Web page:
In 1066, the Norman Conquest of England took place under the leadership of William the Conquerer. The Normans were French and French is a "Romance" language; that is, it is from the "Roman" or Latin. English is a Germanic language. Thus, English and French are from two different branches of the Indo-European language family. If you research "language family charts" you can see this visually. Latin, and all of its sub-languages, is from the "Italic" section. French comes under this heading. English is from the "Germanic" section.
When the Norman French took over, Old English was spoken in England -- different than German, but similar in spelling, grammar (there were three genders - masculine, feminine and neuter), sound and vocabulary. It was a much more gutteral sounding language than English is today. Under the Normans, French became the language of government and of the ruling class, so the English lords and even the common people had to learn a bit of French. Likewise, the French had to learn a bit of English in order to govern the people they had conquered. Plus, over time, the Normans intermarried with the English. Gradually, vocabulary came into the English language from the French through "borrowing" (which is one of the processes through which languages acquire words - coinage, borrowing, compounding, blending, clipping, backformation, conversion, acronyms, derivation, prefixes and suffixes, infixes etc.).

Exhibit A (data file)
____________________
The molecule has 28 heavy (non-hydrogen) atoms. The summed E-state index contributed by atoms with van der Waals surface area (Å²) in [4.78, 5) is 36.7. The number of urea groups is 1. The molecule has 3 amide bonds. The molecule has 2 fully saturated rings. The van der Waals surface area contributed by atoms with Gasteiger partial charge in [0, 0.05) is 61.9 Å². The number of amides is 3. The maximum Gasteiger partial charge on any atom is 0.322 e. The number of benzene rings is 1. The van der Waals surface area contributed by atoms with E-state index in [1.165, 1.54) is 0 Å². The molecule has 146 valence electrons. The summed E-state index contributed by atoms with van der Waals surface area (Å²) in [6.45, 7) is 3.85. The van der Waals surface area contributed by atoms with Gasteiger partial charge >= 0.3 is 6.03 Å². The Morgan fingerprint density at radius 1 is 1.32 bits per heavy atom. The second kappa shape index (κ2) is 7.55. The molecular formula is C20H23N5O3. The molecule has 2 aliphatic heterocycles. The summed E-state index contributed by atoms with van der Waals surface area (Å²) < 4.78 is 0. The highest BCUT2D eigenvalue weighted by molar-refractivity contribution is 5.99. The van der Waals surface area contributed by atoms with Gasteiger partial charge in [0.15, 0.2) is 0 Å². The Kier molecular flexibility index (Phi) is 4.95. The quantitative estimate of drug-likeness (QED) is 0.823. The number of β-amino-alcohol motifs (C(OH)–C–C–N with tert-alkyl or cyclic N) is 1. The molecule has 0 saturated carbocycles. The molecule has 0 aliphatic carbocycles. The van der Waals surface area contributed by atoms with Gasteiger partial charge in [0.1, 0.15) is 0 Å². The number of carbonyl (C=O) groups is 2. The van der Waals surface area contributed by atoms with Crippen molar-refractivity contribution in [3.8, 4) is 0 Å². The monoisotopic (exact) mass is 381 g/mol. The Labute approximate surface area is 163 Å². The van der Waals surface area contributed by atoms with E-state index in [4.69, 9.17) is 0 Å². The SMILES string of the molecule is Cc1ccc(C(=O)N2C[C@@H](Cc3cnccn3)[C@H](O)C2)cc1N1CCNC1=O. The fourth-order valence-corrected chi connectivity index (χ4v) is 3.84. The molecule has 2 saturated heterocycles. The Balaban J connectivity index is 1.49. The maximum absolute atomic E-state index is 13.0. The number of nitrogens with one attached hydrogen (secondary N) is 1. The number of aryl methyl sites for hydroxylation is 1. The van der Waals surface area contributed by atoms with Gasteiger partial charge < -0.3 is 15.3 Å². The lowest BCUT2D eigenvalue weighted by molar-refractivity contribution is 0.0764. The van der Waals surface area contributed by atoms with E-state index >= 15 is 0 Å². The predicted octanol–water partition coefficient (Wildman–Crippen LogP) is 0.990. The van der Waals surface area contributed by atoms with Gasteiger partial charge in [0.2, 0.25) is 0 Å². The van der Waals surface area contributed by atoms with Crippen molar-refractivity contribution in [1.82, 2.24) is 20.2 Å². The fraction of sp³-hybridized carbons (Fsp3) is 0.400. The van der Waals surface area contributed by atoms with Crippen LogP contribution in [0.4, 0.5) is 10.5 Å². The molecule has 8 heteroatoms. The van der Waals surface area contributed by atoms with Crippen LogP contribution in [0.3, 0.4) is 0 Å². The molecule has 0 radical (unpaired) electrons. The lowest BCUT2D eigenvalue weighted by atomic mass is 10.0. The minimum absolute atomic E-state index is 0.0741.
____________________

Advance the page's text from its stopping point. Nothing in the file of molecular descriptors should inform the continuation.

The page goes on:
English went from what we call "Old English" which is closer to the Germanic to "Middle English" which is a blend of "Old English", Norman French, Latin and other influences. The neuter gender all but disappeared from English - the only place where we now have "neuter" is in the genderless pronoun "it" and "one" - "it will have to suffice" or "one can see that this is complicated." The spelling of Old English is very different than Middle English. Here is the Lord's prayer in Old English:
Fæder ure þu þe eart on heofonum;Si þin nama gehalgod,to becume þin rice,gewurþe ðin willa,on eorðan swa swa on heofonum
Here it is in Middle English:
Oure fadir that art in heuenes, halewid be thi name; thi kyndoom come to; be thi wille don in erthe as in heuene:
English did not borrow the Latinized gender that the modern Romance languages have today - if you speak a foreign language, you have probably struggled memorizing which nouns are masculine and which are feminine, and when you modify them, the adjectives must also agree in number (singular, plural) and gender (masculine, feminine, neuter) with the noun being modified -- "¡Que lástima!" (Spanish) and "quelle horreur!" (French).
If you check out the links below, there is more specific information - this is just an overview - and do research the language family chart - it's very interesting to see. Perhaps you are already familiar with the language family chart for Indo-European, since you are in grad school.